Mile High Hiking: 15 Best Hikes Near Denver, Colorado

Posted by
Daniell LaFleur
April 09, 2020
Updated January 08, 2024

best denver hikes

By nature, Colorado’s capital city is a hiking mecca. With the epic Rocky Mountains to the west and historic grasslands to the east, there’s something for everyone here.

Whether you are a local or a visitor, this list has everything from the classics to some rarely visited and surprisingly close-by getaways.

There are many state parks, national forests, and natural open spaces around Denver that all have different parking/entry regulations and trail rules. Please pay attention and abide by the designated rules of each area.

And as always, please follow Leave No Trace Principles when visiting Colorado’s beautiful trails.

Related Read: 6 Scenic Drives Near Denver for When the Mountains are Calling

Weather and Altitude

The summer is the most popular time of year to venture outdoors and go on that epic hiking trip you’ve been planning; it can also be the most dangerous hiking season in Colorado. Colorado’s Rocky Mountains are infamous for their afternoon thunderstorms that like to roll in unannounced.

If you’re close to the very exposed summit of a 14’er, these lightening-intense thunderstorms can create a serious situation very quickly. The best way to avoid these situations: get an early start! Being early will not only save you from potential thunderstorms but will also give you some more solitude on the trail.

Along with unannounced thunderstorms, Colorado’s weather is well-known for changing in an instant. While hiking, it is best to be prepared for anything. Always pack a rain jacket, even if the skies are clear when you start your hike.

It’s not crazy to get hit with a hailstorm from spring-fall. I never leave for a hike (no matter how short) without my rain jacket. Most rain jackets nowadays pack down so small or fit into their own pockets that it’s more silly not to bring one.

Layering is imperative when hiking in Colorado. If you start in the early mornings, you’ll likely be chilly at the trailhead.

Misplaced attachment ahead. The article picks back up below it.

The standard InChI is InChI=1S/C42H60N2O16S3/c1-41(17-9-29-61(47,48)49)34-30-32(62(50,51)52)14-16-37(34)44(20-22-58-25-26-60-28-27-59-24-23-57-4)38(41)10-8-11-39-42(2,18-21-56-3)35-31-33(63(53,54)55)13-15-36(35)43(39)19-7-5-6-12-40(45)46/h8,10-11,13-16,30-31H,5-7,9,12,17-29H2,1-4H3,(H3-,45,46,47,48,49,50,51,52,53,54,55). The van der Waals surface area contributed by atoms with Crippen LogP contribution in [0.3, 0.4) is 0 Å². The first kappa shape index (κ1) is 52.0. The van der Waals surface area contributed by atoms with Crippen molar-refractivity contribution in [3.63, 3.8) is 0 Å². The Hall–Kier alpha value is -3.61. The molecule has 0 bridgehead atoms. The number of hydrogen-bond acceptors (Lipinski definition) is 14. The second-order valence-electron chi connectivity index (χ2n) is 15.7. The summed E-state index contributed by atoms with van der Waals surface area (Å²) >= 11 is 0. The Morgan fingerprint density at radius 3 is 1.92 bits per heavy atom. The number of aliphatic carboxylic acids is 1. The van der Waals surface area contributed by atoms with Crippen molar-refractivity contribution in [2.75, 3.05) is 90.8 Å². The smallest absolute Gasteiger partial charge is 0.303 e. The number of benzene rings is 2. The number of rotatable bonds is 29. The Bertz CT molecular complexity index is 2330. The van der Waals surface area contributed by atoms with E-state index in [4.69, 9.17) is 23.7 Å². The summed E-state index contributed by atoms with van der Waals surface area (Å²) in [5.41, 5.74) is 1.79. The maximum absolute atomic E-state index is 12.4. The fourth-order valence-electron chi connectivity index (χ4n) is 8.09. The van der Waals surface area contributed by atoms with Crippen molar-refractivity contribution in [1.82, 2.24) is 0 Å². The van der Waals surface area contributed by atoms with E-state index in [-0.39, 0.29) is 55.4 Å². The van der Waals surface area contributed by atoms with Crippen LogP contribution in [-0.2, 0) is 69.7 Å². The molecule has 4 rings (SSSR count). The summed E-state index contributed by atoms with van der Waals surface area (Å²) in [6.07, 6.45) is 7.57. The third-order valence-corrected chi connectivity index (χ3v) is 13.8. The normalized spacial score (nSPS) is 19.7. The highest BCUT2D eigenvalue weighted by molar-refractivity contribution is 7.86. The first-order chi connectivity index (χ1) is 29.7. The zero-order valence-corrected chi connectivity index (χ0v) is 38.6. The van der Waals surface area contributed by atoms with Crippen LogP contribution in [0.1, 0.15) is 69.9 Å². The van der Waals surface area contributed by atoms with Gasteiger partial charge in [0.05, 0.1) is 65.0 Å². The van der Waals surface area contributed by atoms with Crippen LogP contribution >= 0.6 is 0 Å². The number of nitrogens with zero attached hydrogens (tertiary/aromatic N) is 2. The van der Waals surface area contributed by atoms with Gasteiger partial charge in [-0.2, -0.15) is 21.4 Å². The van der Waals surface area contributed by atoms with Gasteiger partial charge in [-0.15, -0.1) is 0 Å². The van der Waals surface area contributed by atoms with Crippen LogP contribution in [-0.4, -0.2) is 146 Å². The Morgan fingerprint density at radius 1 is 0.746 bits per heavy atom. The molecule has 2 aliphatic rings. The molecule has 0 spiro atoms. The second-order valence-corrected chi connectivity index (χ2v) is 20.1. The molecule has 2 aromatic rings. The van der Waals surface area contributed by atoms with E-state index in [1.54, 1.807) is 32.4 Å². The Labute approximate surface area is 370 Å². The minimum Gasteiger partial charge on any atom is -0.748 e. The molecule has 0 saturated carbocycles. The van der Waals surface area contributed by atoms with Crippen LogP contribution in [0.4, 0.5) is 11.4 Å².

Once you get moving and ascending quickly, taking off those layers will be a must in order to control your core temperature appropriately. You’ll be happy you brought those warm layers though, as any exposed summit will be drastically cooler and windier than the lower parts of the trail.

If you are visiting from a lower altitude, or even if you live on Colorado’s Front Range between 5,000-6,000 feet above sea level, hiking at higher altitudes can still affect you. This is especially the case when “bagging” those 14’er summits.

It is imperative to become familiar with altitude sickness and dehydration before attempting an altitude-intensive hike in Colorado. Staying hydrated and being prepared with plenty of nutrient/protein-rich snacks will help prevent symptoms.

Related Read: The 7 Best Hikes in Estes Park, Colorado

1. Mount Flora Trail

mount flora trail
Photo: Tony Webster

Why you should go: One of Colorado’s most unique 13’er summits in just 6 miles.

  • Difficulty: Moderate
  • Distance: 6 miles
  • Elevation Gain: 1,765 feet

Mount Flora is a beautiful hike that offers stunning 360-degree views and a workout. The elevation gain is constant throughout the hike, but the relatively short distance is what keeps this hike’s ranking as “moderate.”

The wind is no joke…there are two rock shelters on the summit that allow you to get a breather and relax on the summit. There’s another shelter at about the half-way point. The majority of this trail is above tree-line, so come prepared with extra layers, face protection, and gloves to handle the wind since you will be exposed the majority of the time.

Don’t let the wind discourage you; you’ll be so distracted with the amazing views the whole way up you won’t mind it. Trekking poles are also recommended for this hike due to the larger talus you’ll be maneuvering over as you near the summit.

This trailhead is open year-round, allowing you to (safely) challenge your snowshoeing/crampon hiking skills.

Related Read: The 9 Best Hikes Near Boulder, Colorado

2. Reservoir Loop Trail

Cherry Creek State Park
Photo: Adam Meek

Why you should go: Easily get outside without going too far in Denver’s Cherry Creek State Park.

  • Difficulty: Easy
  • Distance: 8.8 miles
  • Elevation Gain: 314 feet

Located in Cherry Creek State Park, you can enjoy this loop trail year-round and without traveling too far. This trail is perfect for a quick outing if you are short on time. The paved trails make this a very family-friendly location to walk around or bike.

The Reservoir Loop Trail is made by linking up the trails that skirt the perimeter of the park. It’s highly recommended to hike this trail counterclockwise because there’s one section that sits alongside a road and is nice to get out of the way first. By going this way, you’ll also get stunning mountain views as you near the end.